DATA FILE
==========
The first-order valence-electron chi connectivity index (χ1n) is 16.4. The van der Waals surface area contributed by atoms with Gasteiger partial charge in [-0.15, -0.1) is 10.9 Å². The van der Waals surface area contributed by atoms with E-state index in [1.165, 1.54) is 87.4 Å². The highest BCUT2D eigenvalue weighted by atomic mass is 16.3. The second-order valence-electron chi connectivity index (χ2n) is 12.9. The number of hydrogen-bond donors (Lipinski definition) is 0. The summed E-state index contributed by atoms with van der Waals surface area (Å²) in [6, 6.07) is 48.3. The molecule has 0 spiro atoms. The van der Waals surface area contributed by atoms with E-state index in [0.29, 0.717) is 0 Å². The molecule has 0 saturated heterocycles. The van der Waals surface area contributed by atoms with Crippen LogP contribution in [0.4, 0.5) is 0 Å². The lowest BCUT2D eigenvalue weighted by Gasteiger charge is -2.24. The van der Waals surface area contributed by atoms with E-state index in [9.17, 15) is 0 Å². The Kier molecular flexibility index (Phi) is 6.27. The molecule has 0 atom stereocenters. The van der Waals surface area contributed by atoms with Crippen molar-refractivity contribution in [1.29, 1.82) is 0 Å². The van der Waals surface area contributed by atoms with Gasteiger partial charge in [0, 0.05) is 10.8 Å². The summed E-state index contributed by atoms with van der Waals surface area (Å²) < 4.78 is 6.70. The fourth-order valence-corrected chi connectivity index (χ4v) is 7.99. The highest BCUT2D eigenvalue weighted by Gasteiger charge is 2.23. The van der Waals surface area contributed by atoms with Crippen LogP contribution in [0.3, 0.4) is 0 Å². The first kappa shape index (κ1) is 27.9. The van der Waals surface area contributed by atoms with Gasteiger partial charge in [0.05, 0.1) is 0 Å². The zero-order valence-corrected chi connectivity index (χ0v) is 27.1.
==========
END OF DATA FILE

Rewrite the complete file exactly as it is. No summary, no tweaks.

The first-order valence-electron chi connectivity index (χ1n) is 16.4. The van der Waals surface area contributed by atoms with Gasteiger partial charge in [-0.15, -0.1) is 10.9 Å². The van der Waals surface area contributed by atoms with E-state index in [1.165, 1.54) is 87.4 Å². The highest BCUT2D eigenvalue weighted by atomic mass is 16.3. The second-order valence-electron chi connectivity index (χ2n) is 12.9. The number of hydrogen-bond donors (Lipinski definition) is 0. The summed E-state index contributed by atoms with van der Waals surface area (Å²) in [6, 6.07) is 48.3. The molecule has 0 spiro atoms. The van der Waals surface area contributed by atoms with E-state index in [0.29, 0.717) is 0 Å². The molecule has 0 saturated heterocycles. The van der Waals surface area contributed by atoms with Crippen LogP contribution in [0.4, 0.5) is 0 Å². The lowest BCUT2D eigenvalue weighted by Gasteiger charge is -2.24. The van der Waals surface area contributed by atoms with E-state index in [9.17, 15) is 0 Å². The Kier molecular flexibility index (Phi) is 6.27. The molecule has 0 atom stereocenters. The van der Waals surface area contributed by atoms with Crippen molar-refractivity contribution in [1.29, 1.82) is 0 Å². The van der Waals surface area contributed by atoms with Gasteiger partial charge in [0, 0.05) is 10.8 Å². The summed E-state index contributed by atoms with van der Waals surface area (Å²) < 4.78 is 6.70. The fourth-order valence-corrected chi connectivity index (χ4v) is 7.99. The highest BCUT2D eigenvalue weighted by Gasteiger charge is 2.23. The van der Waals surface area contributed by atoms with Crippen LogP contribution in [0.3, 0.4) is 0 Å². The first kappa shape index (κ1) is 27.9. The van der Waals surface area contributed by atoms with Gasteiger partial charge in [0.05, 0.1) is 0 Å². The zero-order valence-corrected chi connectivity index (χ0v) is 27.1.